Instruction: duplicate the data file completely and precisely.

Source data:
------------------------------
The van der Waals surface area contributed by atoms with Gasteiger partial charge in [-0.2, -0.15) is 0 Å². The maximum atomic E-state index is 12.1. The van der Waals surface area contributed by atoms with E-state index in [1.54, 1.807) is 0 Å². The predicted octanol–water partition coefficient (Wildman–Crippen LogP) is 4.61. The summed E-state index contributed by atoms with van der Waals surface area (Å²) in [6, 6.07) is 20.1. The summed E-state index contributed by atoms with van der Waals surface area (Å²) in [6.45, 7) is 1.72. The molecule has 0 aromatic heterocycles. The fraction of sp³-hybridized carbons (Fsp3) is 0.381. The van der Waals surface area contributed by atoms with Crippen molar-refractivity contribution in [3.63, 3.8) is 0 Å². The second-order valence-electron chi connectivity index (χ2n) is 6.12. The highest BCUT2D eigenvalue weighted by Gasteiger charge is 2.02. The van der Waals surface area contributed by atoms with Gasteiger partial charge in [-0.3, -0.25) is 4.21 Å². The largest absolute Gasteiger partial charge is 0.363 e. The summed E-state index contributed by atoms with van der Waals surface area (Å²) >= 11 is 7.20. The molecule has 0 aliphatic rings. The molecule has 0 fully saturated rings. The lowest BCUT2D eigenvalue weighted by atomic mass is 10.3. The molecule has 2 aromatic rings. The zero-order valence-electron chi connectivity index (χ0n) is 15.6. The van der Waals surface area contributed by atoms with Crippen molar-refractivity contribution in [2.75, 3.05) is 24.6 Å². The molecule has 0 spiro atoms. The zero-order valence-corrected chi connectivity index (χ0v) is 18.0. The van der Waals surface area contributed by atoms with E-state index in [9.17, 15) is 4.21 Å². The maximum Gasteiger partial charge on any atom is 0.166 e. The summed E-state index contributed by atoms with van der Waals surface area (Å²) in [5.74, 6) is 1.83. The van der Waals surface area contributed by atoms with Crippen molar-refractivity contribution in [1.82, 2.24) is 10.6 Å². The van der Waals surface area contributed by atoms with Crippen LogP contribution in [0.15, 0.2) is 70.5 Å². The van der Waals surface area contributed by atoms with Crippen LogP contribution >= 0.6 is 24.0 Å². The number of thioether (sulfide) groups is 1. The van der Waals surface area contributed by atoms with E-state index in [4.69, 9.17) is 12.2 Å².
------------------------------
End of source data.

The van der Waals surface area contributed by atoms with Gasteiger partial charge in [-0.2, -0.15) is 0 Å². The maximum atomic E-state index is 12.1. The van der Waals surface area contributed by atoms with E-state index in [1.54, 1.807) is 0 Å². The predicted octanol–water partition coefficient (Wildman–Crippen LogP) is 4.61. The summed E-state index contributed by atoms with van der Waals surface area (Å²) in [6, 6.07) is 20.1. The summed E-state index contributed by atoms with van der Waals surface area (Å²) in [6.45, 7) is 1.72. The molecule has 0 aromatic heterocycles. The fraction of sp³-hybridized carbons (Fsp3) is 0.381. The van der Waals surface area contributed by atoms with Crippen molar-refractivity contribution in [3.63, 3.8) is 0 Å². The second-order valence-electron chi connectivity index (χ2n) is 6.12. The highest BCUT2D eigenvalue weighted by Gasteiger charge is 2.02. The van der Waals surface area contributed by atoms with Gasteiger partial charge in [-0.3, -0.25) is 4.21 Å². The largest absolute Gasteiger partial charge is 0.363 e. The summed E-state index contributed by atoms with van der Waals surface area (Å²) >= 11 is 7.20. The molecule has 0 aliphatic rings. The molecule has 0 fully saturated rings. The lowest BCUT2D eigenvalue weighted by atomic mass is 10.3. The molecule has 2 aromatic rings. The zero-order valence-electron chi connectivity index (χ0n) is 15.6. The van der Waals surface area contributed by atoms with Crippen molar-refractivity contribution in [2.75, 3.05) is 24.6 Å². The molecule has 0 spiro atoms. The zero-order valence-corrected chi connectivity index (χ0v) is 18.0. The van der Waals surface area contributed by atoms with E-state index in [9.17, 15) is 4.21 Å². The maximum Gasteiger partial charge on any atom is 0.166 e. The summed E-state index contributed by atoms with van der Waals surface area (Å²) in [5.74, 6) is 1.83. The van der Waals surface area contributed by atoms with Crippen molar-refractivity contribution in [1.82, 2.24) is 10.6 Å². The van der Waals surface area contributed by atoms with Crippen LogP contribution in [0.15, 0.2) is 70.5 Å². The van der Waals surface area contributed by atoms with Crippen LogP contribution >= 0.6 is 24.0 Å². The number of thioether (sulfide) groups is 1. The van der Waals surface area contributed by atoms with E-state index in [4.69, 9.17) is 12.2 Å².